Wollaton Hall, Nottingham

The back of Wollaton Hall

The back of Wollaton Hall

A grand Elizabethan Renaissance house built on a levelled hilltop just outside Nottingham in the late 16th century by a man who wanted to display his wealth.  The top floor had the largest domestic windows in Britain when they were built, but the huge room is only accessible by tight spiral staircases, which leads to the conclusion that it was just for show, to be seen rather than used.

The Prospect Room at Wollaton Hall. The view to the north was once described as the finest rural view in England, but the arrival of the industrial revolution, and specifically two coal mines within a mile, changed that.

The Prospect Room at Wollaton Hall. The view to the north was once described as the finest rural view in England, but the arrival of the industrial revolution, and specifically two coal mines within a mile, changed that.

The building now houses Nottingham’s Natural History collection, which includes a giraffe.

Tall giraffe, short Jackie.

Tall giraffe, short Jackie.

In the grounds is what claims to be the oldest cast-iron greenhouse in Europe.  Its a pretty thing anyway, an comes complete with underfloor heating – though I cannot tell if it still works.

A glorious greenhouse of cast-iron and crystal. (sorry, I've just finished reading Sir Gawain and the Green Knight by Simon Armitage, and its full of alliterative lines like that)

A glorious greenhouse of cast-iron and crystal. (sorry, I’ve just finished reading Sir Gawain and the Green Knight by Simon Armitage, and its full of alliterative lines like that)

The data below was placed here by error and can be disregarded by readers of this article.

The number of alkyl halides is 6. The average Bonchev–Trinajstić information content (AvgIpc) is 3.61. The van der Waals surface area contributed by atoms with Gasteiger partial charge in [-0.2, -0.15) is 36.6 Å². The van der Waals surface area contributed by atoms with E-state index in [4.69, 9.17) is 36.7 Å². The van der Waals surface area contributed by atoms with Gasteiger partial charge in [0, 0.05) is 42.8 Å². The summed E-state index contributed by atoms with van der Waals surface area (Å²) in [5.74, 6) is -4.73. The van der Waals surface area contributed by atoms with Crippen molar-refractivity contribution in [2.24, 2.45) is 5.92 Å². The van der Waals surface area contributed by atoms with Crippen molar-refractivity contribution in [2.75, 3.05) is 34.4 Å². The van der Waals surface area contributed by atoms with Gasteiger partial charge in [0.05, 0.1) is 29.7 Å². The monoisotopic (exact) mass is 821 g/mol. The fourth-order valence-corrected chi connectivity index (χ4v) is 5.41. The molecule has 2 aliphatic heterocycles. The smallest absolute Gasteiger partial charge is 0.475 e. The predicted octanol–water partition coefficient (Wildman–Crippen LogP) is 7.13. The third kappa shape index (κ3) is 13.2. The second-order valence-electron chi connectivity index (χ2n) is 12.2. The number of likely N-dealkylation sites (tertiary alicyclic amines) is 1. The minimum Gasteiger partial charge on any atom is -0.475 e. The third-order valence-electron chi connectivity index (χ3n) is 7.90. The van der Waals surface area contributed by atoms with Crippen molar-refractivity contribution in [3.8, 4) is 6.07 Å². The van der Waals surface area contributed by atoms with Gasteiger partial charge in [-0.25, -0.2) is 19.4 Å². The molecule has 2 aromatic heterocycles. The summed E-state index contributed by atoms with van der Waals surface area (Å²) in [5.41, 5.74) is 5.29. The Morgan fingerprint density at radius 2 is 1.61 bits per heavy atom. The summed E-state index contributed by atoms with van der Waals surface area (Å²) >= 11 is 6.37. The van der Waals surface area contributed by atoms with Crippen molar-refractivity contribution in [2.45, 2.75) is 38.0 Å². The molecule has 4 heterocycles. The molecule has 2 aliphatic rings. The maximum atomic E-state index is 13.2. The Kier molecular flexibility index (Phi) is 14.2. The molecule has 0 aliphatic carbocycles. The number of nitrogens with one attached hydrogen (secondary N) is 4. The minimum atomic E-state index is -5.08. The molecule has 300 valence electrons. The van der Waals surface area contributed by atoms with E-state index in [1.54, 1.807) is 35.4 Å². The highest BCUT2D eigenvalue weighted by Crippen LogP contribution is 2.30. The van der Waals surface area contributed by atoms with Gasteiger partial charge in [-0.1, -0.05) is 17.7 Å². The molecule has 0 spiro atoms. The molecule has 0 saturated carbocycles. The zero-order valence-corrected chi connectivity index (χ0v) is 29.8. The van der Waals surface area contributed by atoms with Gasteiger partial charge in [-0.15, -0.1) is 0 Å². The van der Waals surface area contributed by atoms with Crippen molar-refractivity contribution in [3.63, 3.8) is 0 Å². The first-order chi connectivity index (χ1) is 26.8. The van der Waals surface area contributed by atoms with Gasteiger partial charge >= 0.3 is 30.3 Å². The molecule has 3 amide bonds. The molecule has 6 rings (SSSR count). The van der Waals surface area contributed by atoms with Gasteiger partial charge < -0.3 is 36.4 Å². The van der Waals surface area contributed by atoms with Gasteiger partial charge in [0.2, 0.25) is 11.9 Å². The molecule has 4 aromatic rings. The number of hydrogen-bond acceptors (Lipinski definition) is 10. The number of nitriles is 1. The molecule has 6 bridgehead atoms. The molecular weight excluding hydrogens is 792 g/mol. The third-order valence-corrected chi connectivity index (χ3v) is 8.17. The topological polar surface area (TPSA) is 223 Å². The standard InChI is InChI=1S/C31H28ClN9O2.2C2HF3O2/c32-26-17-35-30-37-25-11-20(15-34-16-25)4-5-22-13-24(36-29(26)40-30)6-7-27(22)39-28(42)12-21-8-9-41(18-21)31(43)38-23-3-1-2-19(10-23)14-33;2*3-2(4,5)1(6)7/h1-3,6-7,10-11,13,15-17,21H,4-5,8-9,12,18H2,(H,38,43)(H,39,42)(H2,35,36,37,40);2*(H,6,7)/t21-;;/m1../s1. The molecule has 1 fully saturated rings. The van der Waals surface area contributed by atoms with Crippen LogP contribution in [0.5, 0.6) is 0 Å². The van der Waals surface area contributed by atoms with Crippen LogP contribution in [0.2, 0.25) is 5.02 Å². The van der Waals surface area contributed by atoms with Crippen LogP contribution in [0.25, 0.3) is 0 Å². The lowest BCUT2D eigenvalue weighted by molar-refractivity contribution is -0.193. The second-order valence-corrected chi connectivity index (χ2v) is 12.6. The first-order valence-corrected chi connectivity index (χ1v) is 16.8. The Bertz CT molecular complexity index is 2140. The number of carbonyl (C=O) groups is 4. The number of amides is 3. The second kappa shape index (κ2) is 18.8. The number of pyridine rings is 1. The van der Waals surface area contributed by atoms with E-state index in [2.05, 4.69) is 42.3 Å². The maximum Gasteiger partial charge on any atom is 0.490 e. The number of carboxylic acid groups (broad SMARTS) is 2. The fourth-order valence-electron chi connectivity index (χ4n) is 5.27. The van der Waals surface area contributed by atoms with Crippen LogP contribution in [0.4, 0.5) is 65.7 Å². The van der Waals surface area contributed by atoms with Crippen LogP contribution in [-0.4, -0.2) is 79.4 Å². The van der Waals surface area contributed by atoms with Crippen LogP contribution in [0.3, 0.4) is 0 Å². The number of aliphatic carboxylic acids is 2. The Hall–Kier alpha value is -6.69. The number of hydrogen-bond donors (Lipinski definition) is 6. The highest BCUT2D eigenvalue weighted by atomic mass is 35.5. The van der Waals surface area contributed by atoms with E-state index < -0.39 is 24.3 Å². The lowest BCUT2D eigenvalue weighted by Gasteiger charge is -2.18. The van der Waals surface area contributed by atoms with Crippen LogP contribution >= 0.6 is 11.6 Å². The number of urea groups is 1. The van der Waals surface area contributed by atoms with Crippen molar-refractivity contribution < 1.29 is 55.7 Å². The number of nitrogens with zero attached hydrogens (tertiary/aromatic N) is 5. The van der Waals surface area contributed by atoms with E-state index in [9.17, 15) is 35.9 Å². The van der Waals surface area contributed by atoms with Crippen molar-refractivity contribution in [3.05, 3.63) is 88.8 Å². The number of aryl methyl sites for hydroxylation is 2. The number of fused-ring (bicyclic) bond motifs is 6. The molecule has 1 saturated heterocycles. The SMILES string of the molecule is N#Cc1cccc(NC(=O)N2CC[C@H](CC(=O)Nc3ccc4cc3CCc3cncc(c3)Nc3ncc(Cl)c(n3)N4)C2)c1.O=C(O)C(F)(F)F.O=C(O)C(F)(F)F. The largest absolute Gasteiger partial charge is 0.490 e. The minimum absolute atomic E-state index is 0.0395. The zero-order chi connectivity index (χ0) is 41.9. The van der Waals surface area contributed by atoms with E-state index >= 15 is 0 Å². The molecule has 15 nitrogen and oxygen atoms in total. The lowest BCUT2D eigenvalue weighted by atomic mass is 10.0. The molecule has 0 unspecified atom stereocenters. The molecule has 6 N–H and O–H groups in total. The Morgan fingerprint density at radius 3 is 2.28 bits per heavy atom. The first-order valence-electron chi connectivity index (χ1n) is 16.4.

In the shop we bought a postcard titled ‘Wollaton Hall and Sun Dial’.  I imagine the photographer was commissioned to take the photo.  probably a manager or team inspected each frame and chose the image, after which it may have been improved by electronic means to make it the best possible shot.  Then it went to the printer who produced the several thousand cards, some of which were on display the day we called and bought one.  Throughout this process it appears that no-one noticed there is NO SUNDIAL in the picture.

Here is the sundial-free postcard image.

Here is the sundial-free postcard image.

Like everything build on the sandstone here they could not resist digging down into it, so we visited underground tunnels and rooms, some cut into stone, some later lined with brickwork.  The tunnel below would once have been lined with wine casks on the left, and beer barrels on the right.  Sadly neither was present on our visit.

This tunnel stretches beyond the footprint of the house and eventually reaches a well.

This tunnel stretches beyond the footprint of the house and eventually reaches a well.

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